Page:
Dingdong, dingdong, dingdingdong…dingdong, dingdong, dingdingdong…. rang sonorously the temple bell situated at the top of gopuram (tower) as Aadhi repeatedly pulled the rope in a manner perfected by years of practice. With no discordant note, there was certain pleasing rhythm and blissful music in the ringing. To the trained ear however the bell seemed to produce the long strains of Aum.The loud peals that echoed around the four main streets surrounding the temple and beyond alerted the residents of the puja time in the temple. The bell rang several times in a day.
Neither a village nor a town, it was something in between in size boasting of its temple as the only one in the vicinity and its main attraction. The beauty of the Presiding Deity and His consort, and the famed power ascribed to the god in alleviating chronic ailments drew many devotees from outside the place too. The temple was not rich and had bequests just enough to carry out the daily rituals.
Aadhi, a frail middle aged man inherited this job from his father upon his premature death. The remuneration was low but carried the perk of free accommodation adjacent to the temple as he also did the duty of security when he was not ringing the bell. On most days he got at midday the food from the temple kitchen. But this was not adequate for his family of wife and two kids. With his school going children growing up, he found the income hardly adequate even for the basic needs. His salary remained stagnant with the temple itself in bad straits.
But Aadhi did not consider this a job but as a family privilege to serve the lord through the bell. Like the Chakra and Conch that adorned the Lord, the temple bell to him had also the same divinity. He often spoke to the bell when alone confiding his travails and felt his burden had lightened.
“What are you going to do about the school fees for the children? The last date is already over. If we do not pay in a week they will be sent away” lamented his wife Kumudha, when he went home one day late for dinner.
“I don’t know who to ask but know for sure no one in this town will advance me money. It is temple festival starting from tomorrow for three days. I will try to find some help thereafter. Do not worry. I will seek the help of my master, the bell, whom I have served diligently for years to take my case with the Lord. He will never let me down” he said with trusting faith. With nothing better to suggest, his wife kept quiet with a wry smile at the credulity of her husband.
That night as he lay on the bench near the entrance to the temple, he could not sleep. He looked up at the big bell and uttered in plaintive tone” Have I not served you well all these years? Have I taken holiday even once? Even in fever or pain I have always served you to my best. Yet when I am in difficulties to whom I can go for help? I cannot directly access God except through a master. You have been my master and still you remain a silent witness to my suffering. Please plead for me to God” He was praying continuously till sleep embraced him.
Next day morning the temple wore a festive look. Aadhi was near the gate where the rope hung tolling the bell with gusto. The brass plated dwajasthamba (flagstaff) close to the entrance shone in golden colour.Devotees started coming to the temple. The children stood near him watching him ringing the bell with zest, Devotees too at the dwajasthamba lingered to hear the joyful sound of the bell in great rhythm.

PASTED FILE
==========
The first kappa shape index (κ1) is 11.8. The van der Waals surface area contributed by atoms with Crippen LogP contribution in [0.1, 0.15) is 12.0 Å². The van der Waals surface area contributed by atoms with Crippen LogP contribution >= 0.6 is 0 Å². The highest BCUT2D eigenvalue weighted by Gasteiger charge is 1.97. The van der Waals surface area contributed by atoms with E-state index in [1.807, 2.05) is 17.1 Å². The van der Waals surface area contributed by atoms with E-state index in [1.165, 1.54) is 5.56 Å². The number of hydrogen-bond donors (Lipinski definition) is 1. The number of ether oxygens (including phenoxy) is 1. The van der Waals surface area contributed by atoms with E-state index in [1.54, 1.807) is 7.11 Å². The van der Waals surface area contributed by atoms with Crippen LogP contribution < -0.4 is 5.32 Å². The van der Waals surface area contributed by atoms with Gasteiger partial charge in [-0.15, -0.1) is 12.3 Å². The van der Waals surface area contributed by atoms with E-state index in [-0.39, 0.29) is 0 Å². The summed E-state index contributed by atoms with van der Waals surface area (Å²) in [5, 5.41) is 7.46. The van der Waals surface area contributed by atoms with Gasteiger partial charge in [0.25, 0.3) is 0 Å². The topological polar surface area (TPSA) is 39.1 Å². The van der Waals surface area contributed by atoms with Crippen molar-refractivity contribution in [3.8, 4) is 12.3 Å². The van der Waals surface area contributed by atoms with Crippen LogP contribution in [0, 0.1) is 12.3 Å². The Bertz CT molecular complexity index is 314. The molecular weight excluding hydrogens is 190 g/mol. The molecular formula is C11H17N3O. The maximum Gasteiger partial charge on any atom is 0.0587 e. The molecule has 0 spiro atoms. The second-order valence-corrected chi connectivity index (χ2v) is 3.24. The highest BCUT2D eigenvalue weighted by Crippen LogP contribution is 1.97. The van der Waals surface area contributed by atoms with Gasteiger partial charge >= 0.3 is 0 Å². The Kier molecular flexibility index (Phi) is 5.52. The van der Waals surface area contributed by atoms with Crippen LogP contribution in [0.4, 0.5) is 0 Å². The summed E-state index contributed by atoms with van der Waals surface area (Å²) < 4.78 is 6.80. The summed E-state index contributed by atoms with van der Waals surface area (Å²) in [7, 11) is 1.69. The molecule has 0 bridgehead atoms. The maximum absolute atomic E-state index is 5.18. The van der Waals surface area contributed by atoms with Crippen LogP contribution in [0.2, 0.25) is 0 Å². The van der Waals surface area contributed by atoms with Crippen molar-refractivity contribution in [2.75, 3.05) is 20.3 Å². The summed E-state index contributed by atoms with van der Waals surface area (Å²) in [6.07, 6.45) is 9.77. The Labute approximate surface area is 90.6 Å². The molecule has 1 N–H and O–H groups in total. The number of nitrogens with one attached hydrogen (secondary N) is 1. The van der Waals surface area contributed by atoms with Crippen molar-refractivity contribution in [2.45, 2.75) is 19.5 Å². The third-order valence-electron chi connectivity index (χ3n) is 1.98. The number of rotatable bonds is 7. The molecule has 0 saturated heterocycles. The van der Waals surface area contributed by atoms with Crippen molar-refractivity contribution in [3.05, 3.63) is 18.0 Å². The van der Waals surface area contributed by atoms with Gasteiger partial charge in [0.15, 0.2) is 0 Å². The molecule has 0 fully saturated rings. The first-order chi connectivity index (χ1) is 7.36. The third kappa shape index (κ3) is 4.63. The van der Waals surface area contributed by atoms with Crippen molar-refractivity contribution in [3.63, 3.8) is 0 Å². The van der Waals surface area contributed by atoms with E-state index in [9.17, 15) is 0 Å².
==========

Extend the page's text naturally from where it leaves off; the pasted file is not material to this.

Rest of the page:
It was then a short man, strange looking with a conical head and broad hips, stopped near Aadhi and watched him keenly at his work. The crowd around now started looking alternately at the strange man and Aadhi working at the bell. Aadhi was oblivious to the former’s presence till the short man placed a brass vessel on Aadhi’s bench that was adjacent to him and put a ten rupee coin to the surprise of the gathered devotees. The sound of falling coin drew the attention of also those depositing coins in the temple hundi adjacent to the flagstaff. They too dropped coins and notes in the brass vessel.
By evening the vessel had a sizable collection. Aadhi did not know to whom this money belonged. He went to the senior priest who knew his pitiable condition for advice.
“Aadhi, the devotees drop their offerings at the temple hundi and also on the plates after we show the aarti.The latter is shared by the priests. Likewise whatever is given to you is yours. Thank God for his blessings”
The strange conical headed man came all the three days and dropped a coin first to be followed by the visiting devotees. Each day Aadhi collected a tidy amount to the glee of his wife and children.
On the third day, when he saw the short man, Aadhi approached him with folded hands and said “Sir, I do not know who you are. I have been here for years. No one has ever paid me. It was only after your gesture that people have started dropping money in the vessel you placed on my bench. Can you please tell me what made you to be so kind to me?”
The short man just smiled and said “I did it to shore up your faith.”
“Did you mean shore up my faith? I do not understand. I have never seen you earlier. Do you live in this town?” said Aadhi
He just smiled and said “Yes. I live here only like you for years” before he abruptly left leaving Aadhi confused.
Aadhi affirmed to Kumudha his strong belief that his benefactor was none else than the divine bell in disguise while she still wore her wry smile.